Aric McBay - Out Standing in Our Field
This week I was part of a roundtable discussion with Ontario’s Minister of Agriculture about how to attract and retain young people in rural communities. Much of the discussion revolved around jobs and services (like internet access or community services such as schools).
But the discussion also revealed some bigger structural problems in the way that government policy treats rural communities.
Kingston City Councillor Richard Allen (District 1, Countryside) pointed out that municipalities get funded for growth. If they increase their population, if they build more infrastructure, they get more money from higher levels of government.
Areas that don’t increase their population don’t get much money, making it harder to provide community services, making it harder to retain people. It’s vicious cycle.
If we actually want rural communities to thrive and be attractive to young people, we have to change how we think about farming and rural communities.
Since the Second World War, much of Canada’s agricultural policy has been built on the idea that bigger is always better. If one farmer can plough a hundred acres, that’s okay, but it’s better to plough a thousand acres, or ten thousand. Canada’s agricultural policy has encouraged that, meaning bigger farms, bigger tractors, bigger everything.
The result, especially in the prairies, has been rural depopulation as farms get bigger, and farmers get farther apart. The same pressures are at work in much of Ontario.
As farmers get fewer and farther apart, rural populations shrink, schools and hospitals close, hardware stores shut down, government services get cut. Villages and hamlets wither.
The prevailing attitude of economists in the last 50 years is that this is a good thing - that if one farmer can plough 10,000 acres, they are doing the work of 100 old-style farmers. They’re more efficient, goes this way of thinking, and efficiency is good.
Unfortunately, as it turns out, gigantic monoculture farms are not very efficient in their use of energy, water, and soil. Huge fields growing single crops require a lot of inputs like pesticides, fertilizers, and diesel fuel for the heavy equipment. The ecological expenses are enormous.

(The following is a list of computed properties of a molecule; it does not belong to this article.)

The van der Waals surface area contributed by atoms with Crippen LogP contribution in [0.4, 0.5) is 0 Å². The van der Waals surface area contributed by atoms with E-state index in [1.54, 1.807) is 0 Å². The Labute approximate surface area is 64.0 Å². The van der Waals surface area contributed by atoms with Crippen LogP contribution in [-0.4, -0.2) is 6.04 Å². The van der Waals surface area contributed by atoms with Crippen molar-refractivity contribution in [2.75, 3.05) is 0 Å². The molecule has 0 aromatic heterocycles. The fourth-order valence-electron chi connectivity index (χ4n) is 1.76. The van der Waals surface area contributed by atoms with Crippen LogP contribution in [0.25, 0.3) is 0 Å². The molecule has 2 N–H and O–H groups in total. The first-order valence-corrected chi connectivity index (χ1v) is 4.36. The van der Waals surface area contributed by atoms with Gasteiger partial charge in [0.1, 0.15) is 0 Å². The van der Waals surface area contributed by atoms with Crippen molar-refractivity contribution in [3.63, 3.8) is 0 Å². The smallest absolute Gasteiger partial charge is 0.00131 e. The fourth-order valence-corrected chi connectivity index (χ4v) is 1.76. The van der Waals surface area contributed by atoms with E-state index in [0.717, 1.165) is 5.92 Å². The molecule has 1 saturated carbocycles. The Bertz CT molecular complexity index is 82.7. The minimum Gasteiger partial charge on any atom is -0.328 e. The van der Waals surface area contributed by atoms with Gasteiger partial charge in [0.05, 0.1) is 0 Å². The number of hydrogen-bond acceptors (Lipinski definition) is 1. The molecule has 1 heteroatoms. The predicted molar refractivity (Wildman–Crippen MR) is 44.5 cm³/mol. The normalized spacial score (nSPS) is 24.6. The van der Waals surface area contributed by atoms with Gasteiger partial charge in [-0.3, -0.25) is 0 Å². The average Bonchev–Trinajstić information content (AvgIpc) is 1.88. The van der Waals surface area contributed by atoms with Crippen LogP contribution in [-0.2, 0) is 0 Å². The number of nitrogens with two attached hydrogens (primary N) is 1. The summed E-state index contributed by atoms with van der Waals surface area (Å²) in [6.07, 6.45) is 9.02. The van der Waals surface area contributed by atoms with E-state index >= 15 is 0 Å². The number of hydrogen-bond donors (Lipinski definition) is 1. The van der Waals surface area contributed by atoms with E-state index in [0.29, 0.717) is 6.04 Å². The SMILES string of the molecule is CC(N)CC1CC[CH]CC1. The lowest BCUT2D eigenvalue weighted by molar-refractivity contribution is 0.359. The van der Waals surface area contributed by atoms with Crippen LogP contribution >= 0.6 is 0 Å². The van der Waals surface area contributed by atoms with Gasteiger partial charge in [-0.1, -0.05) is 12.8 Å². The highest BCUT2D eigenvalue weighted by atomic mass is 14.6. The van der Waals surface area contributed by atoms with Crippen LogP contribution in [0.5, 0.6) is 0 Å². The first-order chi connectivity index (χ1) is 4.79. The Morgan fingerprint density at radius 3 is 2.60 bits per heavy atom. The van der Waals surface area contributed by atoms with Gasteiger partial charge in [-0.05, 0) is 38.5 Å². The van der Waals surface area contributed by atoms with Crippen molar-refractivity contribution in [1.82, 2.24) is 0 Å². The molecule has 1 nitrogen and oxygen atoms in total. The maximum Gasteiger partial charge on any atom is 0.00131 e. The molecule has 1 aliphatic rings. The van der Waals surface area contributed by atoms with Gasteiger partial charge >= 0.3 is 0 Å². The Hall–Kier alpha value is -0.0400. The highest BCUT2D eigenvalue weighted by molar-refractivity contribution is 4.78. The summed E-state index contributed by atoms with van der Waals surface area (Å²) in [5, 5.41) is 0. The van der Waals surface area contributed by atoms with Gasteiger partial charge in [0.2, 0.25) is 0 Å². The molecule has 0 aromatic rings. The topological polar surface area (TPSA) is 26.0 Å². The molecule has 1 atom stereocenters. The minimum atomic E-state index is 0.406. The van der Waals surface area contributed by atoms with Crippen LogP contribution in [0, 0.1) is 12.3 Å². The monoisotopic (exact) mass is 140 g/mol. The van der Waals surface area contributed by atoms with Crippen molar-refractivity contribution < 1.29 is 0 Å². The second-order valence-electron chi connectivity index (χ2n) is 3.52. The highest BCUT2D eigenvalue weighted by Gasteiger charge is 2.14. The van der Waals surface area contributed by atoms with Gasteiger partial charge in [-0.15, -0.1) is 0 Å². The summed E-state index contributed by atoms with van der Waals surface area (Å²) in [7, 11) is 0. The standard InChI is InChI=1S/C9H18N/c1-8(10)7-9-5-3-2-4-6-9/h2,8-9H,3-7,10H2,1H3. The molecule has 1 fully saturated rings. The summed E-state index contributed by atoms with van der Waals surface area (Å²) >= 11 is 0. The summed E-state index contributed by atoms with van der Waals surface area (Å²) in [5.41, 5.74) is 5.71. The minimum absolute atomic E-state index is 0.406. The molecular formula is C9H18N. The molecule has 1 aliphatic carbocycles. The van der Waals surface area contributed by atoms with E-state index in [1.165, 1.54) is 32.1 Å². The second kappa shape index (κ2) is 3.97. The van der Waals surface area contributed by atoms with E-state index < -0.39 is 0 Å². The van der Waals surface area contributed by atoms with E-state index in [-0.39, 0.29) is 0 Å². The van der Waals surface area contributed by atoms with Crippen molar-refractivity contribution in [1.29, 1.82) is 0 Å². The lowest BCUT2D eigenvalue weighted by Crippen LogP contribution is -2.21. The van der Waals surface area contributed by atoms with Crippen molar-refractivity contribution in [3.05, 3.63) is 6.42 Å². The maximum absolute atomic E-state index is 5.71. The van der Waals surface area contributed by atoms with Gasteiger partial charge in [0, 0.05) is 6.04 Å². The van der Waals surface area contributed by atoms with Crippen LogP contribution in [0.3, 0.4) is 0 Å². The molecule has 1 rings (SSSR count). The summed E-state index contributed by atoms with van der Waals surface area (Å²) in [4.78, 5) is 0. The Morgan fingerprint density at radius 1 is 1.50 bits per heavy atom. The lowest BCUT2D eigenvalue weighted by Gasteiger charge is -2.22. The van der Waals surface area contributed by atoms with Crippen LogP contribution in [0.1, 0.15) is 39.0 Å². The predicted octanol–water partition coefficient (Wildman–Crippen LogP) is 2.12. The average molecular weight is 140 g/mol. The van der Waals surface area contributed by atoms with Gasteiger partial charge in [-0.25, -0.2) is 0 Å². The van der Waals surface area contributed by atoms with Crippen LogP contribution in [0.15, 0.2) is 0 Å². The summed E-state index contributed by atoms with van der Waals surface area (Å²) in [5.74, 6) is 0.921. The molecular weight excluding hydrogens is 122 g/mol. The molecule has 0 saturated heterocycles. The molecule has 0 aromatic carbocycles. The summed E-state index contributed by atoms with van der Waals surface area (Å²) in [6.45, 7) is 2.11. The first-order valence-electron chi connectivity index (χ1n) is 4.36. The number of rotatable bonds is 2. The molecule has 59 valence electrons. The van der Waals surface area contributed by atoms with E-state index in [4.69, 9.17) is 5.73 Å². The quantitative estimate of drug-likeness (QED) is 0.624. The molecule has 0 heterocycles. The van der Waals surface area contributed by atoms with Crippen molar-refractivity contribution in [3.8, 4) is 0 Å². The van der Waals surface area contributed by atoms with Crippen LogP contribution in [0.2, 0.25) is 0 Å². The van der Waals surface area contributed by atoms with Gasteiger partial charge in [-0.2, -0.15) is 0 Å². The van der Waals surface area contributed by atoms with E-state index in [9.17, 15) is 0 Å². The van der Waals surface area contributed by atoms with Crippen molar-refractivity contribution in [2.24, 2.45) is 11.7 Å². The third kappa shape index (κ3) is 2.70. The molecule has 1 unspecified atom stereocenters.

Our farm, in contrast, strives to be sustainable. We have a lot of staff, which means a lot of farmers and farm workers concentrated especially on a few acres of garden. In the gardens we actually have more than one farmer per acre.
In the old way of thinking, this is inefficient. In the old way of thinking, you should be counting in acres per farmer, not farmers per acre.
A fresh way of thinking is to recognize that small ecological farms are good at creating jobs. And at bringing in revenue—our gardens, which feed hundreds of families, generate far more money per acre than a monoculture cash crop.
That revenue also has a more beneficial impact on our community, because local dollars circulate here.
A key problem with mass-scale conventional agriculture is that farms make more gross income overall, but farmer net income has stagnated. Some enormous farms may bring in millions of dollars each year, but virtually all of that money goes right back out again to buy equipment, seeds, pesticides, and so on, from companies like Monsanto.
During the roundtable, Minister of Agriculture Jeff Leal explained with pride that the agri-food sector in Ontario contributes $35 billion to the province’s GDP.
But so much of that $35 billion in agri-food GDP goes right back out to the corporate headquarters of Monsanto, or Cargill, or John Deere, and to wealthy investors in the US or overseas.
Money spent on local farmers, in contrast, circulates in the community. Every dollar spent on local food generates several more dollars for the local economy. And those dollars can provide meaningful jobs.
That’s the kind of approach we need if we actually want to revitalize rural communities, attract young people and fight climate change. And that’s the kind of approach Ontario should prioritize.